Waco Automotive Technology

(WACO, Texas) – Texas State Technical College’s Waco campus began the fall semester on Monday with some students adapting to different ways of learning.

“We have students who are so excited, both new and returning,” said Jerome Mendias, associate provost of TSTC’s Waco campus.

The Automotive Technology program and the Electrical Lineworker Management and Technology program both began classes as part of TSTCYou, which meets students where they are through a flexible, performance-based education (PBE) that works with busy schedules.

In the performance-based education model, students work with an enrollment coach to develop a schedule in two time blocks. Lectures, videos and other learning content is on Canvas, a learning management system. Instructors also do mini-lectures during the day, with tests being demonstration-based, either online or written.

Mallory Castilleja, a PBE mentor, attended a morning orientation for several Automotive Technology students. She said 11 PBE mentors were hired for TSTC’s statewide campuses, with their role being to help students not fail their classes due to such problems as poor attendance or lack of effort.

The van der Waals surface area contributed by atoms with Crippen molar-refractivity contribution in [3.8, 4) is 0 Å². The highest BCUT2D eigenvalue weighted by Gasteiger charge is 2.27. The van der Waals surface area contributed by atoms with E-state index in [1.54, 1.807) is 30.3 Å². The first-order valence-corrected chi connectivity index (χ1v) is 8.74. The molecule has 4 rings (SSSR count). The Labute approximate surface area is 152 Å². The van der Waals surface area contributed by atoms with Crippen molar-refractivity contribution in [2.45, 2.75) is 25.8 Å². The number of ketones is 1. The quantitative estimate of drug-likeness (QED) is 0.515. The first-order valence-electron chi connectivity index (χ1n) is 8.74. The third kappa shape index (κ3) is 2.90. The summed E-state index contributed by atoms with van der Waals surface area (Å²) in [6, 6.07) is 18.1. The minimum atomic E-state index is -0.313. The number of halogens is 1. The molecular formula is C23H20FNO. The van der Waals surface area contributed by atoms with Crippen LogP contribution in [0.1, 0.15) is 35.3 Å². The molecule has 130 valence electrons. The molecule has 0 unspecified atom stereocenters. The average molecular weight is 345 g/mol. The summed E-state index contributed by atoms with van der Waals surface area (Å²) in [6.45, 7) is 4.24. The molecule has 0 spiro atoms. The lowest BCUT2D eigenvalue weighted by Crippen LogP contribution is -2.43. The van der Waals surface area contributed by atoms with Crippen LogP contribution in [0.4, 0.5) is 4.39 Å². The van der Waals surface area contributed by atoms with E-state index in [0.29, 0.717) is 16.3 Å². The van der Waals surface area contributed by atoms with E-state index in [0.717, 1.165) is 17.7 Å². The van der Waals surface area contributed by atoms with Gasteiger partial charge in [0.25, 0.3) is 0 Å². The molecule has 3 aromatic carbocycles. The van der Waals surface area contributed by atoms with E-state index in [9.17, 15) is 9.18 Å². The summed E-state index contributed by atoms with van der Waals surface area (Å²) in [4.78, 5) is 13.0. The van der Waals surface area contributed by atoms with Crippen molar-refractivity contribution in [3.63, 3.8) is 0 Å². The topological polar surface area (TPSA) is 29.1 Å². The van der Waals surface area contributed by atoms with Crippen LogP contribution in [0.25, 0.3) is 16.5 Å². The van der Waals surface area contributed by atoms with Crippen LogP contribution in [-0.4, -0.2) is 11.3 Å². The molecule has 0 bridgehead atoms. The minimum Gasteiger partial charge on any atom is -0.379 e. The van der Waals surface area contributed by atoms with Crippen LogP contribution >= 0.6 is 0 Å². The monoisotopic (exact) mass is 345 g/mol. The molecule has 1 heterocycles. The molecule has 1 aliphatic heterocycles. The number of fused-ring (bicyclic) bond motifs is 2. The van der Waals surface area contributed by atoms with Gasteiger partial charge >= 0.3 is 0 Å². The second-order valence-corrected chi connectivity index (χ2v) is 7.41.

Due to the start of the PBE model, the Kultgen Automotive Center was closed last December for needed remodeling. Students were greeted on Monday with brighter lighting and larger automotive labs in the newly renovated space. The program also has a new virtual reality room where beginning Automotive Technology students can do lessons, said Rudy Cervantez, TSTC’s statewide chair of the Automotive department.

Cervantez said with the start of PBE, faculty will be available from 8 a.m. to 10 p.m. on Mondays through Fridays to work with students.

“It’s going to be an exciting experience for the students,” he said.

Ami Strange, of Coolidge, and wife of TSTC Automotive Technology instructor Joseph Strange, is a first-semester Automotive Technology student pursuing an associate degree. She said she chose the program because she has been passionate about cars since she was young. She said the PBE model will be good for her because she is a mother.

“The more time I can be at home and learning in the shop, it is more flexible,” she said.

Christopher Rhymes, of Temple, is in his third semester pursuing a certificate of completion in the Automotive Technology program. He said he liked the building changes because it felt more like an automotive shop environment.

Other programs are experiencing their own changes starting this fall.

The Computer Networking and Systems Administration, Cybersecurity, and Drafting and Design programs opened new labs in the on-campus Dr. Roy G. Dugger Center. This marks the return of the programs to the campus in a hybrid format. The programs will continue offering the all-online learning that began in spring 2020. .

For more information, go to tstc.edu.

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